2006-06-20, 11:11

How to build mixed use where there is nothing

By: Jonathan Groner
An interesting article by Douglas Fruehling in the current Washington Business Journal (June 16-22, 2006) focuses on the D.C. "baseball district." If you have never heard of that district, that's because it doesn't exist yet. Fruehling is writing about the part of Southeast Washington where ground was recently broken for a 41,000-seat stadium for the Washington Nationals. Everything is still in the planning stage for the development of an area that most Washingtonians have never laid eyes upon.

"Planners and developers must create a lively neighborhood -- they call it a 'vibrant mixed-use waterfront district' -- in an area with virtually no structure worth saving and an unmistakably modern stadium as the centerpiece," Froehling writes. "How do you create character where there is none, without replicating Disney-esque environments found at suburban town centers?"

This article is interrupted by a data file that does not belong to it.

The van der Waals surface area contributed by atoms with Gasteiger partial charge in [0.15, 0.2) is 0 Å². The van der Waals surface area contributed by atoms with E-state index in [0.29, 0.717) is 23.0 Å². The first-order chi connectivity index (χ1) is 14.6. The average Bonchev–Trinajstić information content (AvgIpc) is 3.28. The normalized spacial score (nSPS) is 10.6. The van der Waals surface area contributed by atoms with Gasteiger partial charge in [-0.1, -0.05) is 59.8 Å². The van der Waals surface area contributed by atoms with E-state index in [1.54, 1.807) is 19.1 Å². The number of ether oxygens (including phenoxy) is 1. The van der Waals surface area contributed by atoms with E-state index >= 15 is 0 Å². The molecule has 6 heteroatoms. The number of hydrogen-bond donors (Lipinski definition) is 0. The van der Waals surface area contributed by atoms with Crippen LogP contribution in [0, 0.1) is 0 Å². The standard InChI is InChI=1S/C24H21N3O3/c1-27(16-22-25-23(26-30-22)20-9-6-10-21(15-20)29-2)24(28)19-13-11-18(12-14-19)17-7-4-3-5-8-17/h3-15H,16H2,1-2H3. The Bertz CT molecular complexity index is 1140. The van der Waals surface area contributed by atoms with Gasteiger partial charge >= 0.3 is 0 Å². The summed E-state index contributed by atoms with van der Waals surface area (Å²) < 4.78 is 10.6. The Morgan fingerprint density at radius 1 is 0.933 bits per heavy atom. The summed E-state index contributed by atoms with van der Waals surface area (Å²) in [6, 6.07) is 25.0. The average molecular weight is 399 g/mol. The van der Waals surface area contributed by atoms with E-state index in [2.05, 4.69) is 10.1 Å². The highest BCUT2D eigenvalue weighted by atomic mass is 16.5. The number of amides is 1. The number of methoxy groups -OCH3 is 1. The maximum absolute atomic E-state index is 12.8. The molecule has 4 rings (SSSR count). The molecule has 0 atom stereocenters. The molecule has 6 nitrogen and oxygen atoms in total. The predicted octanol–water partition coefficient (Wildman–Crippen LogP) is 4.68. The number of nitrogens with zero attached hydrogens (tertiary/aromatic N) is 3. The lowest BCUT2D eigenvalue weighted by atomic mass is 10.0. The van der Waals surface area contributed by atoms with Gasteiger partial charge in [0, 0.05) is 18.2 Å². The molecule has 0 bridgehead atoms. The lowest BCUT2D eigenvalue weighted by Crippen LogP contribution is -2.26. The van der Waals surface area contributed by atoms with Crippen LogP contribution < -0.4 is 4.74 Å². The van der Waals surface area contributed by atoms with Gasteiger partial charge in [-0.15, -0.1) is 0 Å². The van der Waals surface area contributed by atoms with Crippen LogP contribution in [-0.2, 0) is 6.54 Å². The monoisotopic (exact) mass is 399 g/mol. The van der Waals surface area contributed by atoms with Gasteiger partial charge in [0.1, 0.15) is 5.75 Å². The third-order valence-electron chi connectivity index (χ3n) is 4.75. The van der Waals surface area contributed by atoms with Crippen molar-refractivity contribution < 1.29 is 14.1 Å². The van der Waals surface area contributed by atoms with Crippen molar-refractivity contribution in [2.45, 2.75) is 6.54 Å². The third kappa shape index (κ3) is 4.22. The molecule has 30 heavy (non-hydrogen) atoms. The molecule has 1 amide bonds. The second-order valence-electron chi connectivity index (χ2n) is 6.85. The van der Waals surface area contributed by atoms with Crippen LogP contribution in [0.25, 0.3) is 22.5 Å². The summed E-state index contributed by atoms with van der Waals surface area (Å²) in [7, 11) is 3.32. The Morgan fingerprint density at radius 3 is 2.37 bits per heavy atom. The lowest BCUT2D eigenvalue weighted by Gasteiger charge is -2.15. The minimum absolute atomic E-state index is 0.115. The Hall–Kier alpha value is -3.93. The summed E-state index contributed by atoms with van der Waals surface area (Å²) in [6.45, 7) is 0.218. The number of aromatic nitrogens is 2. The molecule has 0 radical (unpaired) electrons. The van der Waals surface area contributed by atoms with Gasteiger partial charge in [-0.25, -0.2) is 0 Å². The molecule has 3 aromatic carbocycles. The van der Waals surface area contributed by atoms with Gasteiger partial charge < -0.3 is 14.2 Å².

That's certainly the challenge. The Capitol Gateway Overlay District guidelines encourage residential development and require ground floor retail. Stores, restaurants, and bars will eventually line Half and First Streets, S.W., and planners hope there will be busy outdoor street life.

Thirty years ago, when a previous wave of urban stadiums was going up, few planners, if any, thought about placing major stores and apartment buildings in the stadium neighborhood. Mixed use has become an appropriate, even a necessary, concept these days, even in neighborhoods where there is nothing worth saving.

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